Thursday, 5 November 2009

Gunpowder, treason and plot

Schoolkids throughout England know the old doggerel

Remember, remember the Fifth of November
Gunpowder, treason and plot.

Today’s the day we commemorate the moment in 1605 when the Guy Fawkes conspiracy was foiled. He was arrested in the cellars of the Palace of Westminster surrounded by barrels of gunpowder that he was planning to use to blow Parliament up when the King would have been in attendance.

Fawkes was tortured and ultimately he and his fellow conspirators were put to gruesome death by hanging, drawing and quartering (though he cheated his tormentors, throwing himself off the scaffold and breaking his neck before he could be half-hanged and then ‘drawn’, i.e. have his innards cut out of him while he was still alive – governments then were even more charming than they are now).

Clearly this was an early example of religiously-inspired terrorists beaten by the unsleeping vigilance of the authorities, a model for our own times. Of course, there are those who feel he may not have been all wrong – I remember the dying days of another unloved government many years ago, when a poster campaign around the country proclaimed ‘Come back Guy Fawkes, all is forgiven’.

Nevertheless, because protecting the State is a good thing, and torturing and murdering religious minorities a matter to celebrate, we mark the Fifth of November each year with fireworks and bonfires. At the top of the bonfire, we place a ‘guy’, an effigy of a man which kids make in the weeks leading up to Bonfire Night, so that they can take innocent enjoyment from simulating the burning to death of a fellow human being. A good time is had by all.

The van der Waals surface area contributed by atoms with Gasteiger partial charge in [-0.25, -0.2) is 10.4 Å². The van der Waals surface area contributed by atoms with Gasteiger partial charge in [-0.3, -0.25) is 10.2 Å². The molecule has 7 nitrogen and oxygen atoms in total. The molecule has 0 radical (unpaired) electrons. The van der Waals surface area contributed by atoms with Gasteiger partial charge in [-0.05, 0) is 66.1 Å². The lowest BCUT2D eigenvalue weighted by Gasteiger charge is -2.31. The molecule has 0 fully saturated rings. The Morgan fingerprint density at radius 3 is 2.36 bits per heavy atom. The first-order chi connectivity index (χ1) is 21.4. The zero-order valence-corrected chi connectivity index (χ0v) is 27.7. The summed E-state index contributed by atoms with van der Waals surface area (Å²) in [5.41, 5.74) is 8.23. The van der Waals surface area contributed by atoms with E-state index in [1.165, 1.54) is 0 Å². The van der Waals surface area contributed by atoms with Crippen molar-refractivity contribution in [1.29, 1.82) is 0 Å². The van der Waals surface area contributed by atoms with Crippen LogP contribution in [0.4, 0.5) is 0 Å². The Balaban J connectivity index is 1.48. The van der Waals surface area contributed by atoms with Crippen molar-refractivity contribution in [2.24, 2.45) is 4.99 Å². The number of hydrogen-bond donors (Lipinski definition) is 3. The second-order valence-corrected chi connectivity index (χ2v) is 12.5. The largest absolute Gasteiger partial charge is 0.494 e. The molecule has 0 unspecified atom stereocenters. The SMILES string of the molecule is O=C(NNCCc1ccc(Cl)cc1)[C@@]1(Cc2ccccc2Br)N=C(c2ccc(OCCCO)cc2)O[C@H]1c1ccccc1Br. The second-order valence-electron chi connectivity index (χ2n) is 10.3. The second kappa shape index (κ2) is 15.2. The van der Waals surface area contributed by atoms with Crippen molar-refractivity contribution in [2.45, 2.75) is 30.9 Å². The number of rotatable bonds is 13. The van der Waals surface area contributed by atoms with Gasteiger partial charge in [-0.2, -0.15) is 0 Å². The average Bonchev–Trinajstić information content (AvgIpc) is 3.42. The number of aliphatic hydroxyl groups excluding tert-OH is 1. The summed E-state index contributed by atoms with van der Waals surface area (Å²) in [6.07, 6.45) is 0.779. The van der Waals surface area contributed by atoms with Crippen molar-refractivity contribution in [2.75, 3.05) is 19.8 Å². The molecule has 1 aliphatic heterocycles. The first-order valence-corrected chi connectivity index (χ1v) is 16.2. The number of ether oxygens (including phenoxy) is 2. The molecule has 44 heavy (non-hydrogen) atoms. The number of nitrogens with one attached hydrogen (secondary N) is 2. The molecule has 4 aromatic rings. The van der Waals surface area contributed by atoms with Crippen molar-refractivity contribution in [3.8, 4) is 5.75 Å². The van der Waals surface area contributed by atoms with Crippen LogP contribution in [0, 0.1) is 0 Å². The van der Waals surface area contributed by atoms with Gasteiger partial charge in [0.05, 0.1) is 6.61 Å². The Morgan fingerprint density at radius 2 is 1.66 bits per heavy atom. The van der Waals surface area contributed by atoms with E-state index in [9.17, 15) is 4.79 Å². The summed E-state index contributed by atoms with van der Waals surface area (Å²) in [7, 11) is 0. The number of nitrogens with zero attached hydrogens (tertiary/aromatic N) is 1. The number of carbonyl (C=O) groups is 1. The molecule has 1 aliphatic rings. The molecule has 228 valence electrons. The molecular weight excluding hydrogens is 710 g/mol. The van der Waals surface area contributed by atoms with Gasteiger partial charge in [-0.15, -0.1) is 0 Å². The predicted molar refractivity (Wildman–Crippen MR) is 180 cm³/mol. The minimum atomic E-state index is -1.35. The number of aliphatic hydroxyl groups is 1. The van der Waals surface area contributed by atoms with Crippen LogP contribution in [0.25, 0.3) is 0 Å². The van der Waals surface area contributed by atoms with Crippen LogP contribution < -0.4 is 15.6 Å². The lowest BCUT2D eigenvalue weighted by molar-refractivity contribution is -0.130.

In recent years, the tradition has begun to fade a bit, mostly under the pressure of US-inspired celebrations of Halloween just a few days earlier. This is presumably on the grounds that it is morally and psychologically much healthier to take delight from the idea that the dead, far from resting in peace, come back in monstrous form to haunt us all – and, what’s more, to extort sweets from us by threats.

There’s nothing uniquely English about celebrating the brutal. After all, the French celebrate Bastille day, commemorating the beginning of probably the bloodiest period in their history, culminating as it did in the Reign of Terror. They do it with a massive military parade, displaying the might of the State in order to commemorate people who rose to overthrow it.

At least they have their fireworks night in July, when it’s usually hot. We have our great outdoor celebration in Novmber. You see, Guy Fawkes failed in his endeavour and we remained a Protestant country, so we like to have a bit of suffering mixed in with our pleasures. So when the fifth of November dawned this morning cold and wet, it seemed completely appropriate. And I smiled to think that Guy Fawkes was getting the last laugh.

No comments: